Elo 1260 1560 756 + 624 = 1380
K-Factor 13 18 7.8 + 7.2 = 15.0

This gives us the basic combined Elo rating and K-Factor of the entrant.

Starting Position Advantage

For races (but not qualifying) we must also take into account starting position on the grid. The model treats starting position much like home field advantage, in that it will give the driver closer to the front of the grid a boost in their Elo ratings for that one head-to-head prediction. It is likely that this advantage is non-linear, meaning that at some point there is no significant difference between starting N positions ahead of another entrant versus N+1 positions ahead; e.g., there may be a noticeable difference between having a 2 space advantage versus a 5 space advantage, but less difference between 12 spaces and 15 space. It is also possible that the base advantage of a single grid spot has increased over time, contributing to the sense that Formula One races are glorified parades.

We model this advantage through a combination of two parameters:

  • position_base_spec: formatted the same as team_share_spec, this allows us to vary the number of Elo points a single grid spot confers as an advantage over time; and
  • position_base_factor: a value used as the ratio for a geometric sum, mapping the number of grid positions to a multiplier of the base spec for that year.

Plugging all this into the geometric sum formula, the Elo advantage EA conferred by G grid positions in a season with a base Elo grid advantage of EB and a factor of F is:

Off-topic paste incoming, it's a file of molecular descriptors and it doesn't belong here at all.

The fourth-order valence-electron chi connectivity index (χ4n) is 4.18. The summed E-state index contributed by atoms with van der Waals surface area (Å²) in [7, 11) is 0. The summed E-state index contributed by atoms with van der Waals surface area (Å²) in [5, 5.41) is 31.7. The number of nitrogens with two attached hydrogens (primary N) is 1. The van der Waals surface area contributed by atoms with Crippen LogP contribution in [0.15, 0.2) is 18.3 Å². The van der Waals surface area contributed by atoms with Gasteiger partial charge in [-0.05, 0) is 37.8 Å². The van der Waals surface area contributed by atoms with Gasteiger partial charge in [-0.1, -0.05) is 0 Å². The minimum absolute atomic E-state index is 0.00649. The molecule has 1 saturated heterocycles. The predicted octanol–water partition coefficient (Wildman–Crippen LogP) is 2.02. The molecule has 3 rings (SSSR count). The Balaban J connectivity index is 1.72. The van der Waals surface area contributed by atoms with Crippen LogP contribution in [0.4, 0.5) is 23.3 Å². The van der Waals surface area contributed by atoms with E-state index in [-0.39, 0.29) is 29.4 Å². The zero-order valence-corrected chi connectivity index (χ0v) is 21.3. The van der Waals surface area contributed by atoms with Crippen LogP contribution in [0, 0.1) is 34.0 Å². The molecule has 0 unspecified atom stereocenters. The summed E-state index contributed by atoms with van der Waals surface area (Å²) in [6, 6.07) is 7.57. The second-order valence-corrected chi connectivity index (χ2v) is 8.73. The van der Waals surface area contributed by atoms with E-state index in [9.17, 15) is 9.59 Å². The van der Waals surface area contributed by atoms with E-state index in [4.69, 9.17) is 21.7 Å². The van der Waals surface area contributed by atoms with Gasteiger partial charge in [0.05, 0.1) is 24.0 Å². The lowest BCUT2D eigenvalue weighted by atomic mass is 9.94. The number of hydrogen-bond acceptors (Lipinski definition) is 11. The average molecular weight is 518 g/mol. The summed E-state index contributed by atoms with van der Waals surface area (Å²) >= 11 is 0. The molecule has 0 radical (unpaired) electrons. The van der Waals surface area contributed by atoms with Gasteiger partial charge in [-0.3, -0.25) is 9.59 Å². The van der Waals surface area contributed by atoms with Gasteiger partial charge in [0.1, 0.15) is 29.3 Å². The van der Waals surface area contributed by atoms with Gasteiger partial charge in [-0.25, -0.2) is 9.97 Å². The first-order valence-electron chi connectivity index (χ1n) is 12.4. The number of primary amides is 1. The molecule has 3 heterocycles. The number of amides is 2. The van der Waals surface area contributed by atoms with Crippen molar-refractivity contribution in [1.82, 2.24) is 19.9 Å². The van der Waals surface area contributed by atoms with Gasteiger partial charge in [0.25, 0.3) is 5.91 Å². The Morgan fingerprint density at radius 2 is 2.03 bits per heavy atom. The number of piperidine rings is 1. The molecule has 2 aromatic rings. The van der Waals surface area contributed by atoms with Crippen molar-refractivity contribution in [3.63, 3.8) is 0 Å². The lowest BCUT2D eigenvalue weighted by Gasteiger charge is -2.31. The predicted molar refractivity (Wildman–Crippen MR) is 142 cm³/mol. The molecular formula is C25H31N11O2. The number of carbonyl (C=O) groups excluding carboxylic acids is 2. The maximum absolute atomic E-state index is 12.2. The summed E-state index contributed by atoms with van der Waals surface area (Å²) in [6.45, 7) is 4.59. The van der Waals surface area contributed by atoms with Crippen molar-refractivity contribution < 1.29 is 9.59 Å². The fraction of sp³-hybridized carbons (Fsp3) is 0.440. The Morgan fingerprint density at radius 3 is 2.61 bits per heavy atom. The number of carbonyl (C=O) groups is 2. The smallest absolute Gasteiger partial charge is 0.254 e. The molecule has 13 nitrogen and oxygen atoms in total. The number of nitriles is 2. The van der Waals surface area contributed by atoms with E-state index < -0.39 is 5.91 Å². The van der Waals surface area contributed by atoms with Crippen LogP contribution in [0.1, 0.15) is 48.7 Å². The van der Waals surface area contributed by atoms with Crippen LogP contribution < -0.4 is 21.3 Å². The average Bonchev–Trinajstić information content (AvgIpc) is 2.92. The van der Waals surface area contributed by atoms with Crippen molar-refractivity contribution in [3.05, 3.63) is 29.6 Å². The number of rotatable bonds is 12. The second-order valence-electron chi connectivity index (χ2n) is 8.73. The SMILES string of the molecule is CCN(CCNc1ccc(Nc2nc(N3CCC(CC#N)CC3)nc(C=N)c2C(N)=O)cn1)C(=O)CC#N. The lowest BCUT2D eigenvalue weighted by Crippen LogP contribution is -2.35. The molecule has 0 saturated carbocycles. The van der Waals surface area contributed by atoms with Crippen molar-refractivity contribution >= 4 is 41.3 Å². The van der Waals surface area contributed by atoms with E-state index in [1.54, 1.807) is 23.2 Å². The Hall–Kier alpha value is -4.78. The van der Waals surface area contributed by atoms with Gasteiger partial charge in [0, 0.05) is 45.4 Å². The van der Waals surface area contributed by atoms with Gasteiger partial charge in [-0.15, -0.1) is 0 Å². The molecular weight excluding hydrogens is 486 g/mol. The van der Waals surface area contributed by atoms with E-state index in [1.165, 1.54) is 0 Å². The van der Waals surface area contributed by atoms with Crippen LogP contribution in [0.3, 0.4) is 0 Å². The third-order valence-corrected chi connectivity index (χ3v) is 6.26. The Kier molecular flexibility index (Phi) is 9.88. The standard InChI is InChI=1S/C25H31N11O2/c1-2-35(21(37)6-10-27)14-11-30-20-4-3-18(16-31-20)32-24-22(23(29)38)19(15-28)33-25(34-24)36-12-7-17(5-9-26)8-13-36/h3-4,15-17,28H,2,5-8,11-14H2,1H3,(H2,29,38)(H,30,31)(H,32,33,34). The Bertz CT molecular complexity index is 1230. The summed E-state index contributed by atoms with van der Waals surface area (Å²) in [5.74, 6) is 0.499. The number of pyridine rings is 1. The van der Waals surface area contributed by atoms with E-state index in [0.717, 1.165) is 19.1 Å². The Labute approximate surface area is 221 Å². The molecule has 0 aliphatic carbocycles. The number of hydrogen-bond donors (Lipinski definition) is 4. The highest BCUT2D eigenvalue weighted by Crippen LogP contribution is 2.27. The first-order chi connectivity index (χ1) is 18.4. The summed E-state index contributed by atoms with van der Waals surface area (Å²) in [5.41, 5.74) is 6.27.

EA = EB * [(1 - FG) / (1 - F)]

The values of the base advantage and the base factor control the shape of the curve for this advantage. Values of F closer to 1 create a more linear shape, while lesser values create a flatter shape.

Predicting Performance Outcomes

Once we have the combined Elo rating and (for races) the start position advantage, we can then use these numbers to predict the probability that one entrant will finish in front of another entrant (assuming both finish) using the expected score logistic equation.

For this equation, though, we need to determine the correct denominator. From the Wiki page, a denominator of 400 means that “for each 400 rating points of advantage over the opponent, the expected score is magnified ten times in comparison to the opponent's expected score”. Or, in terms of odds, a denominator of X means that an Elo rating advantage of X points represents a 10-to-1 favorite, whereas a rating advantage of 2X points represents a 100-to-1 favorite.

Since qualifying is shorter and has less variance, we may expect that the same performance difference in qualifying would yield greater odds of winning than the same performance difference in a race. The model allows us to specify elo_exponent_denominator_qualifying and elo_exponent_denominator_race separately in order to keep the Elo rating constant between event types, but still capture the differences in these types.

Combined Head-to-Head Model

Putting this all together the probability that driver A in car X finishes (entrant E) ahead of driver B in car Y (entrant F) is:

  • the probability that entrant E finishes the race but F does not (the car and driver reliability calculations); plus
  • the probability that entrant E does not finish the race but completes more laps than F (per-lap reliability calculations); plus